Lee Hall's adaptation of Marc Norman and Tom Stoppard's

Shakespeare In Love

April 29th - October 16th Avon Theatre Ticket Info
Generally Positive Reviews based on 15 Critics
15 Reviews
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Milwaukee Journal Sentine - Mike Fischer

08/02/2016

Mike Fischer at the Milwaukee Journal Sentinel saw 10 shows and has ranked them, less as a reductive prescription than as an invitation to conversation.
1) Macbeth: “one’s deepest and darkest thoughts emerge into what little light there ever is; watching this world unfold, one feels an unsettling, primeval connection to characters who are both a millennium old (this production is set in eleventh-century Scotland) and a reflection of ourselves and our neighbors.”
2) All My Sons: “…marvel anew at how much his play still has to say to us and the way we live now…”
3) A Chorus Line: from the tryout at the top of the show to the symbolic, outward facing circle the ensemble creates near journey’s end, we’re reminded that “love’s what we’ll remember.”
4) Bunny: ” I’m not pulling punches when predicting a rousing success for this darkly funny and also wrenching account of a woman (beautifully played by Maev Beaty) in her late thirties, looking back on a lonely life in which her need to be needed results in numerous sexual relationships.”

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The New York Times - Charles Isherwood

08/11/2016

The New York Times Charles Isherwood notes Stratford’s unique quality as “a town where actors can afford to live and raise children.”
Isherwood includes brief notes about a few shows, including:
“All My Sons” – Superlative
“Shakespeare in Love” – an ebullient crowd-pleaser
“Macbeth” -Ian Lake giving a galvanizing performance as an unusually young and sexually magnetic Macbeth.
“Night Music” was not a great production, unfortunately, but Cynthia Dale — a veteran of 13 seasons at Stratford — was marvelous in the smallish role of Charlotte.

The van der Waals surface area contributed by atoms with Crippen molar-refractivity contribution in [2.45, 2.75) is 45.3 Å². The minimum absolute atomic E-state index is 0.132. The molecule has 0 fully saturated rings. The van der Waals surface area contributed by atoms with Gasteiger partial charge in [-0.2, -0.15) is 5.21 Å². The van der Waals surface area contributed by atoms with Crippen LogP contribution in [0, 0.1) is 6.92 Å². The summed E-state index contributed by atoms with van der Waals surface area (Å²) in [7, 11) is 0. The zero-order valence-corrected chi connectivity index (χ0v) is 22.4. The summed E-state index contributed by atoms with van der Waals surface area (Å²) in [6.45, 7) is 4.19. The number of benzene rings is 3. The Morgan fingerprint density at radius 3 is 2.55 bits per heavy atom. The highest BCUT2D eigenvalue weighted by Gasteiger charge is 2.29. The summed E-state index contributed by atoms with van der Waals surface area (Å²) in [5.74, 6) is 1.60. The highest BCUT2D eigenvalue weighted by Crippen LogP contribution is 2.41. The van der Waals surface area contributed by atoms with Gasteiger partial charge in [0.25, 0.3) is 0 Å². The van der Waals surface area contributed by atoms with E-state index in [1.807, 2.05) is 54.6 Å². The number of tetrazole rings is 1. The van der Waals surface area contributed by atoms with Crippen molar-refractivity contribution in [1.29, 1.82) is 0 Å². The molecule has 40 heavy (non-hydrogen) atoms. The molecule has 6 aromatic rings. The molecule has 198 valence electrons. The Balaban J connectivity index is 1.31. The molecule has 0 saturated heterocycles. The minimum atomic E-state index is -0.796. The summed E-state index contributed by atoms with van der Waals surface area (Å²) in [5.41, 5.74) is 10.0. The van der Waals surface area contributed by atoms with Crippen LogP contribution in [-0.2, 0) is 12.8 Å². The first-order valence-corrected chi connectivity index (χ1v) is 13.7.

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The Theatre Reader - Stephanie Tzogas

07/17/2016

I have to rave about the spectacular cast. Everyone gives top-notch performances, and I truly mean everyone. Humphrey’s Will is endearing, passionate and raw in his struggle to find his voice and his true love. McCamus as Fennyman, Ouimette as Henslowe and Steve Ross as Burbage give strong performances as the shady businessmen behind London’s burgeoning theatre companies…I thoroughly enjoyed this production and highly recommend you go see this heart-warming show before its run ends.

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The Chicago Tribune - Chris Jones

07/01/2016

In a review that includes 5 shows Jones noted: “Shakespeare in Love,” the last of the five shows I saw over three days, moved me the least…Perchance my reaction had a lot to do with the mood of the weekend — its English cleverness and self-referential confidence seemingly weirdly out of sync with the Brexit crises, or any other crisis or realignment of the stars, especially since there are richer examples of Tom Stoppard’s famed complexity (he and Marc Norman penned the screenplay).

But I think this mostly was a matter of Donnellan’s production just rushing around too much. Its confident star, Shannon Taylor, seemed to be training for the Olympics, chasing around the stage, never really owning the character’s need for such movement or her inability to escape the pull of the pursuit.

The performances — Luke Humphrey is good old Will Shakespeare and Saamer Usmani is the smarter, flashier Kit Marlowe — are serviceable enough, but the stakes never seem that high, even as the world outside was realigned.